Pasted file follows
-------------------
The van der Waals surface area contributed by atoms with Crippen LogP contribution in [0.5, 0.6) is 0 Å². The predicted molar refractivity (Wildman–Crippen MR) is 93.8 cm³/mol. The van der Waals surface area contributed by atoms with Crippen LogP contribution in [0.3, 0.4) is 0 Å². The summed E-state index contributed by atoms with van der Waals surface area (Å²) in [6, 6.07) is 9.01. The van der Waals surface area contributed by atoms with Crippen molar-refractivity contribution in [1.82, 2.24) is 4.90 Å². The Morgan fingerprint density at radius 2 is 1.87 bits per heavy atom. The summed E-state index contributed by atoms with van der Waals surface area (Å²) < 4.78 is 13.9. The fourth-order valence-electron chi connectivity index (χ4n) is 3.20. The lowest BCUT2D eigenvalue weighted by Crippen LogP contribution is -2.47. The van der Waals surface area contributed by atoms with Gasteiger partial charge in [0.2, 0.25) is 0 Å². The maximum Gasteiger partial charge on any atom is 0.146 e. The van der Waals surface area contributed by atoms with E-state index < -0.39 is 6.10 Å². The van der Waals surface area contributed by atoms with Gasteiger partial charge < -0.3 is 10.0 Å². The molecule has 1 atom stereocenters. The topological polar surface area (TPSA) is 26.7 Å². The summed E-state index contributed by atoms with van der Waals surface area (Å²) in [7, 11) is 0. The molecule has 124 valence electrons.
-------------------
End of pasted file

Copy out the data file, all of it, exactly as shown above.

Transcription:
The van der Waals surface area contributed by atoms with Crippen LogP contribution in [0.5, 0.6) is 0 Å². The predicted molar refractivity (Wildman–Crippen MR) is 93.8 cm³/mol. The van der Waals surface area contributed by atoms with Crippen LogP contribution in [0.3, 0.4) is 0 Å². The summed E-state index contributed by atoms with van der Waals surface area (Å²) in [6, 6.07) is 9.01. The van der Waals surface area contributed by atoms with Crippen molar-refractivity contribution in [1.82, 2.24) is 4.90 Å². The Morgan fingerprint density at radius 2 is 1.87 bits per heavy atom. The summed E-state index contributed by atoms with van der Waals surface area (Å²) < 4.78 is 13.9. The fourth-order valence-electron chi connectivity index (χ4n) is 3.20. The lowest BCUT2D eigenvalue weighted by Crippen LogP contribution is -2.47. The van der Waals surface area contributed by atoms with Gasteiger partial charge in [0.2, 0.25) is 0 Å². The maximum Gasteiger partial charge on any atom is 0.146 e. The van der Waals surface area contributed by atoms with E-state index < -0.39 is 6.10 Å². The van der Waals surface area contributed by atoms with Gasteiger partial charge < -0.3 is 10.0 Å². The molecule has 1 atom stereocenters. The topological polar surface area (TPSA) is 26.7 Å². The summed E-state index contributed by atoms with van der Waals surface area (Å²) in [7, 11) is 0. The molecule has 124 valence electrons.